For a few years now people have been buzzing that Berlin's "the next Silicon Valley," or "the hottest tech scene in Europe." So, if you have a brilliant startup idea or are looking to hop the pond with your company, should you really buy the next plane ticket to Germany?
After attending a panel at SXSW Interactive this week on the burgeoning startup ecosystem in Berlin, I was pretty convinced the answer is yes, definitely. (And it wasn't just me: When David Noel, VP of Community at Berlin-based SoundCloud, asked the room who was considering moving to Berlin, some 20 hands went up.) In no particular order, here are a few reasons why.
After the fall of the wall and reunification, the wealth of empty spaces in the run-down buildings in East Berlin became a hotbed for artists and musicians, and the creative, bohemian culture has continued to flourish. This is why Soundcloud (a music sharing company founded by Swedes and whose CEO doesn't speak a lick of German) decided to establish its headquarters in Berlin.
Germany makes it very easy to get a visa and hit the ground running, said Jess Erikson, founder of Berlin Geekettes and the Berlin Producer for General Assembly, and there's less red tape to jump through as a new business than in the U.S. And because modern-day Berlin is relatively young and new, opportunity and innovation abounds. You can go there and experiment with something no one else is trying, or get a gig doing something you have no experience in. The city's residents are open, diverse, and welcoming. It's also totally possible, even easy, to get by on English alone; there are dozens of startups in Berlin where none of the employees are even German.
Germany Isn't That Broke\n
During a tour of businesses in Berlin last week, Chancellor Dr. Angela Merkel called technology startups “The yeast so that Germany grows," and recognized their significance to the strength of the country's economy. Though Germany emerged from the recession in better economic standing than most of the EU, some entrepreneurs still worry about the lack of capital in Berlin, and Europe in general, compared to Silicon Valley. Alex Farcet, an angel investor and cofounder of the startup accelerator Startupbootcamp, said in order to build a robust startup ecosystem Berlin needs more active angel investors and venture capitalists, but there are plenty in the city already, and moreover, the investors that aren't in Berlin will be on the next plane to Germany for the right startup idea.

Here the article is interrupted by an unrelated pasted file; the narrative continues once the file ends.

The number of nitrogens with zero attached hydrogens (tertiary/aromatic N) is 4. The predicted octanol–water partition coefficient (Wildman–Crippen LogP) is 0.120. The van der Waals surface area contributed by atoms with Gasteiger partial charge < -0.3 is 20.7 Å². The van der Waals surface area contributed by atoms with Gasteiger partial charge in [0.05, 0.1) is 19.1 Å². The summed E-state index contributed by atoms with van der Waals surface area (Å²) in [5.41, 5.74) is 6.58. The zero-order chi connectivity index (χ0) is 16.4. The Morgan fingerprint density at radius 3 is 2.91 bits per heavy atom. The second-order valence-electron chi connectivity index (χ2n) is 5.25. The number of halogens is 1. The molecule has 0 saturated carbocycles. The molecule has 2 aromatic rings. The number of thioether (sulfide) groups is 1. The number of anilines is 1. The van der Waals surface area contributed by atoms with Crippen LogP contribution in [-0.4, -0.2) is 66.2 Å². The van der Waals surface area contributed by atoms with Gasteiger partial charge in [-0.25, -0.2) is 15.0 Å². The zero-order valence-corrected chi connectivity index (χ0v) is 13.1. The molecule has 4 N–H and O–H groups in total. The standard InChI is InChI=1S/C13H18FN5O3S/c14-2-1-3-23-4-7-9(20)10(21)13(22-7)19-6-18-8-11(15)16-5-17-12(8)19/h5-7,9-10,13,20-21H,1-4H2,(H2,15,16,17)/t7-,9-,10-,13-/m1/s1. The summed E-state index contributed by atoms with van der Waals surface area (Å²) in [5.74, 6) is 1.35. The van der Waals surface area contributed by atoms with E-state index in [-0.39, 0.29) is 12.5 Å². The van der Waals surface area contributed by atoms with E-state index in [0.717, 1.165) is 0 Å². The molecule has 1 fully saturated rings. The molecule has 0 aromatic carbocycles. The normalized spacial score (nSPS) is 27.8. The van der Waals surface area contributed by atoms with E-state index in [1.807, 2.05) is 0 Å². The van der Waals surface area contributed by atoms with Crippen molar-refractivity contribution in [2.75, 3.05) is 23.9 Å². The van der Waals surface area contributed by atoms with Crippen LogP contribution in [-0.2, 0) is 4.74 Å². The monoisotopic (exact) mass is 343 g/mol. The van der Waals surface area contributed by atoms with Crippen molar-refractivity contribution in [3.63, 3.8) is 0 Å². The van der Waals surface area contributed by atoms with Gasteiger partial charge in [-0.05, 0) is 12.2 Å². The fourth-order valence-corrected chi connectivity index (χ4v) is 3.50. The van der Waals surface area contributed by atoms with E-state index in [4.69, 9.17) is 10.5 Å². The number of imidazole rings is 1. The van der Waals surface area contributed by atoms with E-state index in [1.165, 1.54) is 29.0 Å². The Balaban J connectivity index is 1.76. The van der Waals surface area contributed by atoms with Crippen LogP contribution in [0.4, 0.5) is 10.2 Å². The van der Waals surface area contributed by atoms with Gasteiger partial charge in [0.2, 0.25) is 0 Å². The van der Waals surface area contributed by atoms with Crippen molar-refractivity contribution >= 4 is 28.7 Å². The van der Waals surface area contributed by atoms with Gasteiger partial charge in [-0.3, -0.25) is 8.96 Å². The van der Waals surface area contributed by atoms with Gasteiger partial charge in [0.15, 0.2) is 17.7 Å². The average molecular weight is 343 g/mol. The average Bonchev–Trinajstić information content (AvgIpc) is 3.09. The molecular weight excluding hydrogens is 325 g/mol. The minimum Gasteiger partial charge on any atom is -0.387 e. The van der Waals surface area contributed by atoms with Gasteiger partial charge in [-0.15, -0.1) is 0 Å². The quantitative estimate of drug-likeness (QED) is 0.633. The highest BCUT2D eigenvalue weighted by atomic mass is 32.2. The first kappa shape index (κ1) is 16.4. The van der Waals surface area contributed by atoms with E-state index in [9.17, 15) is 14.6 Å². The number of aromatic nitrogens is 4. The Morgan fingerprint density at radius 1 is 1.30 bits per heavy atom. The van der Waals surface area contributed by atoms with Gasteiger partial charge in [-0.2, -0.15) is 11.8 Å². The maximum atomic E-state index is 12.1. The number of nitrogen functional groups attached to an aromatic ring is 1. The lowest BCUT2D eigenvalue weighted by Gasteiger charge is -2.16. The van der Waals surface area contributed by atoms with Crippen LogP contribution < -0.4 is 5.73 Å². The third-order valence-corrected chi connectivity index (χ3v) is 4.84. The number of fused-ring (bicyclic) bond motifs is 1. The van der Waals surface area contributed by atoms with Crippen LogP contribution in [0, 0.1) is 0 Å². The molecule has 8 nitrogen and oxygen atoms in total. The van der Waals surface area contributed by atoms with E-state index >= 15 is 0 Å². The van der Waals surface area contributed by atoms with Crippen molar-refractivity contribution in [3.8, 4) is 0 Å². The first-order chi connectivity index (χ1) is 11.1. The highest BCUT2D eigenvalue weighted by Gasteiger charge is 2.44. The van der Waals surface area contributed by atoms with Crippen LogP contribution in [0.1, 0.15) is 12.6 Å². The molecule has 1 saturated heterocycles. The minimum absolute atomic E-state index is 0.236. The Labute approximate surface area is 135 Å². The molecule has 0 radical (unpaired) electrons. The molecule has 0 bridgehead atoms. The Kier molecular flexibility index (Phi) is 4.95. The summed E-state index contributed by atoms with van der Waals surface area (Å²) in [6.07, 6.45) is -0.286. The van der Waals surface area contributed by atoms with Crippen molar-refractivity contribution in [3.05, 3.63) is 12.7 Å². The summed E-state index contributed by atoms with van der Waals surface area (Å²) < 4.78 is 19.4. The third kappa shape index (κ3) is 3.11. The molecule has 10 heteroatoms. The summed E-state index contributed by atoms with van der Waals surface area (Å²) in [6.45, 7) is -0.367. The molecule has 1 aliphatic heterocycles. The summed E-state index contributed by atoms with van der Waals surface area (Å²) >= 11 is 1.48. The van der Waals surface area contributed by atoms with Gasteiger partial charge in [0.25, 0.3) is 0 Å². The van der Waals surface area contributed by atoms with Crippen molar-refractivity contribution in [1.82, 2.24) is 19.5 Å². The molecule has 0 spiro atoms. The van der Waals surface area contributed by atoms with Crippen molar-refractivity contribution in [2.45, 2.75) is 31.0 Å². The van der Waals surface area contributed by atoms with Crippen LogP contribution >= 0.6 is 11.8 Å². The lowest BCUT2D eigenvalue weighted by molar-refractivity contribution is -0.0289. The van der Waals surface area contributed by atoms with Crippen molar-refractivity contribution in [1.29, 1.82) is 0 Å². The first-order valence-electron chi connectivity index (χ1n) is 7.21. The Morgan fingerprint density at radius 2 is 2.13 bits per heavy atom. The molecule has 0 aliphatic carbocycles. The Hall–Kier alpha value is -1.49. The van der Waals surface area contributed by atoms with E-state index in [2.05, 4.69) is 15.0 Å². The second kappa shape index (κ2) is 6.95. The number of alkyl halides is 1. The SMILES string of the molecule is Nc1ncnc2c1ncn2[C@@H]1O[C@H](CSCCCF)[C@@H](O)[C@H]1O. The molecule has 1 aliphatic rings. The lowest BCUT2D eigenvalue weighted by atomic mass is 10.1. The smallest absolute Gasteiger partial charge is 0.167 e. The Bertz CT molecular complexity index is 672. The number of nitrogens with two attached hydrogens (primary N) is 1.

It's Cool—And Cheap\n
Rent and cost of living are low, so you get much more bang for your buck in Berlin than in the tech hotbeds in the U.S. where housing is at capacity and it costs an ungodly amount of money for a latte. "We're lucky to be at a point where we don't have to sell the city," said Noel, who focuses a lot of energy on trying to recruit top talent to his company. He said engineers that relocate from the Valley are happy to get away from the hype, scene, and bubble culture overrunning Silicon Valley, even if it means taking a pay cut.
So, let's get a show of hands: Would you take your business to Berlin?